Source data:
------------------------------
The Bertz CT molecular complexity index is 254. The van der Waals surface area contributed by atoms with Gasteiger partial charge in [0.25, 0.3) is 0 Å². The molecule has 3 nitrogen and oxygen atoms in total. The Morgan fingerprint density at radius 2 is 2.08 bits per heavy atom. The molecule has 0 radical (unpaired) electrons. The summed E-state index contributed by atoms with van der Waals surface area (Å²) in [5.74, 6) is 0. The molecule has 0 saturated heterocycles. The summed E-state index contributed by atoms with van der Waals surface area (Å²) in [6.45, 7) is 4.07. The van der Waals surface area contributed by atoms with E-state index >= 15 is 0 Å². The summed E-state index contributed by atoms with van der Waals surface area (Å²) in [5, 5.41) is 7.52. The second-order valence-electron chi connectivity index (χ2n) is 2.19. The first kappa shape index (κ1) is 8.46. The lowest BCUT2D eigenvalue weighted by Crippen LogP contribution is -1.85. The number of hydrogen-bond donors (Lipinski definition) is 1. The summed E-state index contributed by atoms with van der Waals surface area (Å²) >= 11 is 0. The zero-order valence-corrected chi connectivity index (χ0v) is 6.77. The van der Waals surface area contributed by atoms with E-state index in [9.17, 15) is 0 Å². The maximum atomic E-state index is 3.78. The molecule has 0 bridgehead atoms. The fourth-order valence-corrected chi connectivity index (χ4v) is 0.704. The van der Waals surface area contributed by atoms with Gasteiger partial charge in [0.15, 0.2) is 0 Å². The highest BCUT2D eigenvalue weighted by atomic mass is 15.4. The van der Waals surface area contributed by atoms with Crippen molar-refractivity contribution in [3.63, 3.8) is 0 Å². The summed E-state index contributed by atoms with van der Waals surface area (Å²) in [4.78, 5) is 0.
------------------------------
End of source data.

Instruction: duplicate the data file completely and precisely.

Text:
The Bertz CT molecular complexity index is 254. The van der Waals surface area contributed by atoms with Gasteiger partial charge in [0.25, 0.3) is 0 Å². The molecule has 3 nitrogen and oxygen atoms in total. The Morgan fingerprint density at radius 2 is 2.08 bits per heavy atom. The molecule has 0 radical (unpaired) electrons. The summed E-state index contributed by atoms with van der Waals surface area (Å²) in [5.74, 6) is 0. The molecule has 0 saturated heterocycles. The summed E-state index contributed by atoms with van der Waals surface area (Å²) in [6.45, 7) is 4.07. The van der Waals surface area contributed by atoms with E-state index >= 15 is 0 Å². The summed E-state index contributed by atoms with van der Waals surface area (Å²) in [5, 5.41) is 7.52. The second-order valence-electron chi connectivity index (χ2n) is 2.19. The first kappa shape index (κ1) is 8.46. The lowest BCUT2D eigenvalue weighted by Crippen LogP contribution is -1.85. The number of hydrogen-bond donors (Lipinski definition) is 1. The summed E-state index contributed by atoms with van der Waals surface area (Å²) >= 11 is 0. The zero-order valence-corrected chi connectivity index (χ0v) is 6.77. The van der Waals surface area contributed by atoms with E-state index in [9.17, 15) is 0 Å². The maximum atomic E-state index is 3.78. The molecule has 0 bridgehead atoms. The fourth-order valence-corrected chi connectivity index (χ4v) is 0.704. The van der Waals surface area contributed by atoms with Gasteiger partial charge in [0.15, 0.2) is 0 Å². The highest BCUT2D eigenvalue weighted by atomic mass is 15.4. The van der Waals surface area contributed by atoms with Crippen molar-refractivity contribution in [3.63, 3.8) is 0 Å². The summed E-state index contributed by atoms with van der Waals surface area (Å²) in [4.78, 5) is 0.